skip to main content

S. 2554: Patient Right to Know Drug Prices Act

About the bill

Americans overspend by an estimated $135 million on prescriptions through their insurance, in cases when they would cost less out of pocket. Yet pharmacists are often under gag orders from telling customers about that discrepancy.

A new bill introduced in the Senate would end this practice.

Context

A “pharmacy gag clause” is a tactic under which a pharmacist may not inform customers which of the two options would cost less for a certain product: using their health insurance or paying fully out of pocket.

These clauses are usually instituted by ...

Sponsor and status

Susan Collins

Sponsor. Senior Senator for Maine. Republican.

Read Text »
Last Updated: Jul 31, 2018
Length: 12 pages
Introduced:

Mar 14, 2018

Status:

Ordered Reported on Jul 25, 2018

The committees assigned to this bill sent it to the House or Senate as a whole for consideration on July 25, 2018.

Prognosis:

15% chance of being enacted according to Skopos Labs (details)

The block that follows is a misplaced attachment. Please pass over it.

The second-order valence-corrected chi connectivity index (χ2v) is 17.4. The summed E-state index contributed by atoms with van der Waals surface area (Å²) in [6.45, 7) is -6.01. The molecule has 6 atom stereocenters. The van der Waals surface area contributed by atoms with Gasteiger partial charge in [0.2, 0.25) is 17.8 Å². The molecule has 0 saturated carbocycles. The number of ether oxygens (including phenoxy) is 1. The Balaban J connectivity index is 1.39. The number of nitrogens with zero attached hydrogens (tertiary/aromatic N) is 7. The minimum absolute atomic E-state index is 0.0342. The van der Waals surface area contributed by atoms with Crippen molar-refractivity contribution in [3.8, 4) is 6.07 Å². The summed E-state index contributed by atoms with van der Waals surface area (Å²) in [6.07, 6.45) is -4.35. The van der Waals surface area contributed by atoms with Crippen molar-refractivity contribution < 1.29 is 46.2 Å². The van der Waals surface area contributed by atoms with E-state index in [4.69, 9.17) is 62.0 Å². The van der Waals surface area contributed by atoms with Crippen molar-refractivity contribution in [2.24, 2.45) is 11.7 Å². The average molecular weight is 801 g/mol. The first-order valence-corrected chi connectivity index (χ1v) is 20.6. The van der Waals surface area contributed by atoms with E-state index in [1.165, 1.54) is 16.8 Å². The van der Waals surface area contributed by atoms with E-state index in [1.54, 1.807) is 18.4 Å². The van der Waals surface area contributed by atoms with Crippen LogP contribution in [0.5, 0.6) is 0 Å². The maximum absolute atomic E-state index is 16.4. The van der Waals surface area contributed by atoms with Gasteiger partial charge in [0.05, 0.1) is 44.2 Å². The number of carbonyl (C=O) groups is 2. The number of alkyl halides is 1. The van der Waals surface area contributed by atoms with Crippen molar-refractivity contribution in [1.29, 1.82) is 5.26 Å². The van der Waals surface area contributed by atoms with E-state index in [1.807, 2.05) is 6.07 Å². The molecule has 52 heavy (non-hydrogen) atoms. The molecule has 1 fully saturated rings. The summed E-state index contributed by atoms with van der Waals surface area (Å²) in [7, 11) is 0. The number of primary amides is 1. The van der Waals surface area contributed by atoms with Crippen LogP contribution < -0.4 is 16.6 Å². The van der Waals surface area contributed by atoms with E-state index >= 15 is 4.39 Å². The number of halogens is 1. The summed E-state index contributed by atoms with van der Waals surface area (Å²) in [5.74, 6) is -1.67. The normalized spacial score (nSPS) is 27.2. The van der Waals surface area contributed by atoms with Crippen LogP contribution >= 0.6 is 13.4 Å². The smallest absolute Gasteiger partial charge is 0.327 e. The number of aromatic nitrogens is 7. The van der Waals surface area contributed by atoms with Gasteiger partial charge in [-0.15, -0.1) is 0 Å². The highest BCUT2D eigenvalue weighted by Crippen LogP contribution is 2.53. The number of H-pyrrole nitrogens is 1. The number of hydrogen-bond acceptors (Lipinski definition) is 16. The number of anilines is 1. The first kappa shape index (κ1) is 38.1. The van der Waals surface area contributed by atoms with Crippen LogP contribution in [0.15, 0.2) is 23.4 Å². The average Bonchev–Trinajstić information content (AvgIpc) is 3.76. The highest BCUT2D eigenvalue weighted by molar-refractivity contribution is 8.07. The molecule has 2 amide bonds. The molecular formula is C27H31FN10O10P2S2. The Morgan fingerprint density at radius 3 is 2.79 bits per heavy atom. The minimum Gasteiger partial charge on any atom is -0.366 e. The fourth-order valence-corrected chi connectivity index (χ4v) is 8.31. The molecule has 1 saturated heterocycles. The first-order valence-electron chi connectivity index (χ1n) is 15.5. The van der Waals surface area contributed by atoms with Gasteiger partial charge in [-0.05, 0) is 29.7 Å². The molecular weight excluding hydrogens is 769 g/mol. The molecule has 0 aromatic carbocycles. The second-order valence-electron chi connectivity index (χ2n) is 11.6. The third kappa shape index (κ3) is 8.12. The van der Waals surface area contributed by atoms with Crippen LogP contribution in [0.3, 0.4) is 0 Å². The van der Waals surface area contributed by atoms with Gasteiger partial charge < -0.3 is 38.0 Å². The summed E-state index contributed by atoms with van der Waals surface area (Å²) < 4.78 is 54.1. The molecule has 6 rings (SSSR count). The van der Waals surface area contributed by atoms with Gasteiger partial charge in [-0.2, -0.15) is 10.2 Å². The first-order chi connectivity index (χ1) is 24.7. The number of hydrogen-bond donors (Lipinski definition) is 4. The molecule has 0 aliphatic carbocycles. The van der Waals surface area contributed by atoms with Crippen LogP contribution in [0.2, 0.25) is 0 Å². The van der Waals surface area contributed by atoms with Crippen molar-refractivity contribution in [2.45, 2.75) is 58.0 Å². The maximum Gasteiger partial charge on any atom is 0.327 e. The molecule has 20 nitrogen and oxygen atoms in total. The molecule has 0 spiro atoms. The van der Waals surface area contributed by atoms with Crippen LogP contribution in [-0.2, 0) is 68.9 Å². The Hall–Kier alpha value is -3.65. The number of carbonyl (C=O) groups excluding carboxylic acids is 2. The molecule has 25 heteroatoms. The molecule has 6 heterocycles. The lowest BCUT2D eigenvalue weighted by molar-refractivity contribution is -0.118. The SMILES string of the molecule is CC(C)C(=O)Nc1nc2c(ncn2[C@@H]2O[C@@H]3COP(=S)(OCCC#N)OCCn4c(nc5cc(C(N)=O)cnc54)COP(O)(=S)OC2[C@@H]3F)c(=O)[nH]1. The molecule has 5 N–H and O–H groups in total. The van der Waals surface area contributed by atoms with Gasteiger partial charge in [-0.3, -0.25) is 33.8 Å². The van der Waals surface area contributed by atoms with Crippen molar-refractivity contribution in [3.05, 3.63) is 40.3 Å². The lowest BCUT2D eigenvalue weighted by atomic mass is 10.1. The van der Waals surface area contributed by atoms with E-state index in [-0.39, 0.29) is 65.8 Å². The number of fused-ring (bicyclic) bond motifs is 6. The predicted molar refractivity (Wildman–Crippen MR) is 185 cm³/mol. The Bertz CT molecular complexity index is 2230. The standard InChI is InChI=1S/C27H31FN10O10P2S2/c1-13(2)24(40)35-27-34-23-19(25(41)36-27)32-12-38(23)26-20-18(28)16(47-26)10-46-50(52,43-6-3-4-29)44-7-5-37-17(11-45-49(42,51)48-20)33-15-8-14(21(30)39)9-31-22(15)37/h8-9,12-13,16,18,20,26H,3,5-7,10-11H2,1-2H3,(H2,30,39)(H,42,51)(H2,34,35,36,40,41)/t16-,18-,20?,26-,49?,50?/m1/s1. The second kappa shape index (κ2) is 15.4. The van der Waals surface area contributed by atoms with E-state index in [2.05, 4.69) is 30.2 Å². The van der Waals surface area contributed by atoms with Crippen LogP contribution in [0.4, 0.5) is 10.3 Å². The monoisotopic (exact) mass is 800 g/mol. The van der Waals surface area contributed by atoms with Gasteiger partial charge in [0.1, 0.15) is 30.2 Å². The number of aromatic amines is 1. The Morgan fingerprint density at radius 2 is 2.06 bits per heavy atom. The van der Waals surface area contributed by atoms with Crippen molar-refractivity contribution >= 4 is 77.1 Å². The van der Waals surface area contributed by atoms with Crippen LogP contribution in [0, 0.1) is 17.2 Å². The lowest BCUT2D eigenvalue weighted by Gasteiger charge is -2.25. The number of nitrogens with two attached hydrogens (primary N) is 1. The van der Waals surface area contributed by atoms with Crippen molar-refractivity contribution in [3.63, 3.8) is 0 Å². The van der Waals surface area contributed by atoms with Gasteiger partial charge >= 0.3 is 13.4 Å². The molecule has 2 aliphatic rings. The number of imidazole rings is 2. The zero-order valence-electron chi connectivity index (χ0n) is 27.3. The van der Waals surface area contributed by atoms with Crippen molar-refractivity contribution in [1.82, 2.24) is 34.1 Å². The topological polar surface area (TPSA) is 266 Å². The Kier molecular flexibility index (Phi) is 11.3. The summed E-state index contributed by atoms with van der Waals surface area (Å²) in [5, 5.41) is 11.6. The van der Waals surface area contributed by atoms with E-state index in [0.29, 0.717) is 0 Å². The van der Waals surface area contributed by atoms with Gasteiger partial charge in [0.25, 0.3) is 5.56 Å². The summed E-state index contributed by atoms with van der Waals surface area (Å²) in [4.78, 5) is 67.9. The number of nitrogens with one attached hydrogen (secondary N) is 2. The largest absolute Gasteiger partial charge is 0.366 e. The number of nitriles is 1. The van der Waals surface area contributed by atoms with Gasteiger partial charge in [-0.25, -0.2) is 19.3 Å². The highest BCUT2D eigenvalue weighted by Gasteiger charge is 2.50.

History

Mar 14, 2018
 
Introduced

Bills and resolutions are referred to committees which debate the bill before possibly sending it on to the whole chamber.

Jul 25, 2018
 
Ordered Reported

A committee has voted to issue a report to the full chamber recommending that the bill be considered further. Only about 1 in 4 bills are reported out of committee.

Pending
 
Passed Senate (House next)

Pending
 
Passed House

Pending
 
Signed by the President

S. 2554 is a bill in the United States Congress.

A bill must be passed by both the House and Senate in identical form and then be signed by the President to become law.

How to cite this information.

We recommend the following MLA-formatted citation when using the information you see here in academic work:

“S. 2554 — 115th Congress: Patient Right to Know Drug Prices Act.” www.GovTrack.us. 2018. August 16, 2018 <https://www.govtrack.us/congress/bills/115/s2554>

Where is this information from?

GovTrack automatically collects legislative information from a variety of governmental and non-governmental sources. This page is sourced primarily from Congress.gov, the official portal of the United States Congress. Congress.gov is generally updated one day after events occur, and so legislative activity shown here may be one day behind. Data via the congress project.